Bottom Line: Bacterial biofilms are organized communities composed of millions of microorganisms that accumulate on almost any kinds of surfaces.Our results show biofilm growth evolution characteristics such as biofilm thickness, active biomass, and nutrient concentration in the agar substrate.We provide an alternative mathematical method to describe other kinds of biofilm growth such as multiple bacterial species biofilm and also biofilm growth on various complex substrates.

View Article: PubMed Central - PubMed

Affiliation: School of Mechanical Engineering, University of Science and Technology Beijing, Beijing 100083, China ; School of Engineering and Applied Sciences, Harvard University, Cambridge, MA 02138, USA.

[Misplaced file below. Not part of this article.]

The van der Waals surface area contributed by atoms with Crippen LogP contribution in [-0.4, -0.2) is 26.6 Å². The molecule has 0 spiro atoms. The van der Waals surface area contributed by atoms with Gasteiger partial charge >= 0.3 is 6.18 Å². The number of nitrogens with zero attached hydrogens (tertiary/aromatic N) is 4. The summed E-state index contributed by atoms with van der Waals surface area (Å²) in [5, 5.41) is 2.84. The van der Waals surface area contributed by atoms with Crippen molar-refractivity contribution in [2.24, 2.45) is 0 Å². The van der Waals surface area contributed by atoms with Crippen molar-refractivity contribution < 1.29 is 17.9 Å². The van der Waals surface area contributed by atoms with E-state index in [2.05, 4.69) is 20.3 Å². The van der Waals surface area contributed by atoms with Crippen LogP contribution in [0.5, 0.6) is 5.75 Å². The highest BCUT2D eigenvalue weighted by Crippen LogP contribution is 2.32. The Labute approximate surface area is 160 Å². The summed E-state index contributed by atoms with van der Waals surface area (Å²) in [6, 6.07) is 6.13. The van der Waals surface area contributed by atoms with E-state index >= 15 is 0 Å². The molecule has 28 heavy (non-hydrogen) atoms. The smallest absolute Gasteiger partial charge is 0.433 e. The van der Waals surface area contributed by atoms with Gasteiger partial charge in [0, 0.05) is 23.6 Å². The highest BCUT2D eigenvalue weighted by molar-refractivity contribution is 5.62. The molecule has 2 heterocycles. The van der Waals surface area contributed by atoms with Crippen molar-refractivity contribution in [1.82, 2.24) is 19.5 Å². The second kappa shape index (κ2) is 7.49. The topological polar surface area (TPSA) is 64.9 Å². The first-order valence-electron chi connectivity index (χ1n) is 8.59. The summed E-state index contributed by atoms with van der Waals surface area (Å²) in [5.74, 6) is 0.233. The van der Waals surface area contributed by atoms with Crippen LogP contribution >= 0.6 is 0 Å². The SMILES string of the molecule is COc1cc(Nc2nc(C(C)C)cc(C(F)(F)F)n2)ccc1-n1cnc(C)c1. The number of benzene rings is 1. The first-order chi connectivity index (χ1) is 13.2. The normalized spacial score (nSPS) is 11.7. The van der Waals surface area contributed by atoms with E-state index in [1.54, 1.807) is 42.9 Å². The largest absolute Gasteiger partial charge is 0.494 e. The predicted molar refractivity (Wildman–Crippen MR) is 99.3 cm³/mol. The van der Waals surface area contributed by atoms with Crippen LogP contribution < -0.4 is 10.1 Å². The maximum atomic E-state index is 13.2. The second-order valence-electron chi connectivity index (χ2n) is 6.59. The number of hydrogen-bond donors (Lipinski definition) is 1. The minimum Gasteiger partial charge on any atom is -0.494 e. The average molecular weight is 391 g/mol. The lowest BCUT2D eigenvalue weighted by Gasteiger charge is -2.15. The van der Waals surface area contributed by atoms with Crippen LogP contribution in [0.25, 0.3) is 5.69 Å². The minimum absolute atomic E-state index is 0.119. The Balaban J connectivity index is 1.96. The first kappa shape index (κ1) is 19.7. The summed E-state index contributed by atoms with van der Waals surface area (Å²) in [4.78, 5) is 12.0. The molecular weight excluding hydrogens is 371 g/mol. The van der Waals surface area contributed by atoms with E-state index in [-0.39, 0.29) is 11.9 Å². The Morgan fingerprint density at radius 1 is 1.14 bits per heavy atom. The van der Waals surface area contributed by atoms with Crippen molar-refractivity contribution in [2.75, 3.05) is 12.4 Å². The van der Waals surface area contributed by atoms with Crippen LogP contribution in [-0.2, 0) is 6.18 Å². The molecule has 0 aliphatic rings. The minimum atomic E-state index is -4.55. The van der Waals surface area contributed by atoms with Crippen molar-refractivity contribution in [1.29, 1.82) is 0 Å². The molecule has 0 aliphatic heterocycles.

ABSTRACT
Bacterial biofilms are organized communities composed of millions of microorganisms that accumulate on almost any kinds of surfaces. In this paper, a biofilm growth model on an agar substrate is developed based on mass conservation principles, Fick's first law, and Monod's kinetic reaction, by considering nutrient diffusion between biofilm and agar substrate. Our results show biofilm growth evolution characteristics such as biofilm thickness, active biomass, and nutrient concentration in the agar substrate. We quantitatively obtain biofilm growth dependence on different parameters. We provide an alternative mathematical method to describe other kinds of biofilm growth such as multiple bacterial species biofilm and also biofilm growth on various complex substrates.

No MeSH data available.

Related in: MedlinePlus